In Scripture
    In the parable of the sower (Lk 8), Jesus referred to a present chronoception person as the ground with thorns and thistles. He said those thorns and thistles are the right-now distractions and attractions of this life. He said this kind of ground "stands for those who hear...and they do not mature" (v14 NIV). 
    Satan tempted both Eve (Gen 3) and Jesus (Mt 4) with a right-now tunnel-vision. Eventually God, at a future time, would have awakened Adam and Eve to the moral reality of good and evil. But Satan pushed Eve to block out any future hope of God granting higher knowledge, and talked her into a right-now tunnel-vision of getting it herself. The same happened with Jesus. Satan tried to push Him into a right-now tunnel-vision of getting what the Father had promised Him at a future time. It is important and a bit stunning to notice that Satan, in his two greatest temptations, used time as the subtle leverage point toward sin.


The Future Chronoception
 

The future chronoception is a time orientation that consciously or subconsciously fixates on the future--potentialities or still-to-come realities. The most telling indicator that a person has this time orientation is they are dreamy and impractical. They fantasize about a promise land without an exodus, wilderness, and conquest first. They see promise without process; they see destiny without diligence; they see winning without wisdom. They see future as an isolated reality, an island to hop over to, not the eventuality of a strategically constructed landbridge from past to present to future.
 

In Scripture
    The baby Thessalonian church developed a future chronoception when they became obsessed with eschatology. Some had quit their jobs, became idle and lazy, became dreamy and impractical, some were afraid they missed the Jesus spaceship, all because of a perception of time that became obsessed with the seeming imminency of the Lord's return. So Paul wrote 1 and 2Thessalonians, sent Timothy to them (1Th 3:2), and pulled them out of that future chronoception and pastored them into a healthier balance, a more comprehensive relationship with past, present, and future.


The Lord's Chronoception
 

Hopefully you can see how each of us perceives and orients to time in a certain way, until we get illumination from the Holy Spirit to help us grow into a mature relationship with time, in the context of our relationship with the Lord. What does a mature relationship with time look like? Now we come full circle back to my opening words: God has a comprehensive, dynamic relationship with time, He was and is and is to come, and we are being made into His image, which means we also will have a comprehensive, dynamic relationship with time, our past and our present and our future.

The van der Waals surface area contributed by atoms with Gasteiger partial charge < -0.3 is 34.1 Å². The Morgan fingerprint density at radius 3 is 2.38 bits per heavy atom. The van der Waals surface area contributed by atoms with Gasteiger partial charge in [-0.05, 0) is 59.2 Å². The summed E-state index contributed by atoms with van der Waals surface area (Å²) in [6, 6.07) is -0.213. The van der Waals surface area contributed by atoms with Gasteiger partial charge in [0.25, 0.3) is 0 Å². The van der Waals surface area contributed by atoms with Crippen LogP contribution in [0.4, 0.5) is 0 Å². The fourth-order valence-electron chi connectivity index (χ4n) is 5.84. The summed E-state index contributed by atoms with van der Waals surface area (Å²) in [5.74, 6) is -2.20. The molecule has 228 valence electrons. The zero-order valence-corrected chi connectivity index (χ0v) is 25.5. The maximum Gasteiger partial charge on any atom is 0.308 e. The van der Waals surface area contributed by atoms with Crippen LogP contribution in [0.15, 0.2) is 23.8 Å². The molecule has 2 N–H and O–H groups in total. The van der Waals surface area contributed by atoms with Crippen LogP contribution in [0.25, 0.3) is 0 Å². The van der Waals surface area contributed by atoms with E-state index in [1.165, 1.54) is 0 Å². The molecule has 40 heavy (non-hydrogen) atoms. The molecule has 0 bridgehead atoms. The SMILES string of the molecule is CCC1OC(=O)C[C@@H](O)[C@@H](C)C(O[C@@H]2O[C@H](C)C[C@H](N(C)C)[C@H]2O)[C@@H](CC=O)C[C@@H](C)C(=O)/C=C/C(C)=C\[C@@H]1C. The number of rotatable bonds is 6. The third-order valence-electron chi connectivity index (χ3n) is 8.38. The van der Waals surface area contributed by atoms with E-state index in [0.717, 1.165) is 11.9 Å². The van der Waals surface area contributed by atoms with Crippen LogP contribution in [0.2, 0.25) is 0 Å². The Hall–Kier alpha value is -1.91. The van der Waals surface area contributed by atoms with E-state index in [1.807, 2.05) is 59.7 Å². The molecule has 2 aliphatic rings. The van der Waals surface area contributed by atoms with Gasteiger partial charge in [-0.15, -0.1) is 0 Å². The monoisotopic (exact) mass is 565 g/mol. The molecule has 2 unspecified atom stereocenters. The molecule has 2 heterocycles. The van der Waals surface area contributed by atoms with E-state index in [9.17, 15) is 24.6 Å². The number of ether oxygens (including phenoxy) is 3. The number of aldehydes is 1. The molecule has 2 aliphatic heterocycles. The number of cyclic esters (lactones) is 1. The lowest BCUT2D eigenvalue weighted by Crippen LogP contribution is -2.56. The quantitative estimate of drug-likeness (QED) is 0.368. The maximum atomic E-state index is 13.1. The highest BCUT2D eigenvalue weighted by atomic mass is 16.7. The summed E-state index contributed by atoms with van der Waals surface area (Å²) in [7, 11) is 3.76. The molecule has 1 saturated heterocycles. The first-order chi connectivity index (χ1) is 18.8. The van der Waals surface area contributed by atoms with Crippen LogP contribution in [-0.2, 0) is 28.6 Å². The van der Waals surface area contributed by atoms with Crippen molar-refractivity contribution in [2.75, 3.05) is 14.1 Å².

So how do we respond to all this truth practically?

 

A Comprehensive, Dynamic Chronoception
    Regarding the past, I must process and learn and heal from my past as guided by the Holy Spirit. I must have an increasingly enlightened and healthy relationship with my history. As a defense mechanism to avoid going there, some Christians misuse Paul's words in Philippians 3:13 about "forgetting what is behind". Read the context starting from 3:1 and interpret Scripture responsibly. Paul is referring to forgetting about Old Covenant spirituality and pressing ahead into the emerging New Covenant spirituality, and ultimately, the heavenward prize. That was an urgent message for first-century Christians who had a strong temptation to return to Mosaic Judaism, or create a hybrid monster of Judaism and Christianity (read the book of Galatians).
    Regarding the future, I must seek the Lord consistently (Col 4:2, Heb 11:6, Ac 17:27) for personal vision about His plan for me (Ps 139:16). If I grow in my seeking and finding prayer life, shortterm and longterm visions from the Lord will begin to illuminate my thoughtlife and inspire me to specific courses of action in the present based on His plan for me.
    Regarding the present, God orders our steps in the present according to His visions for our life. That means I cannot be actionally optimal, strategic, or meaningful in the present if I am living without a sense of calling to this or to that. Consequently, ordering and optimizing our present tense is inextricable from a diligent prayer life that generates vision.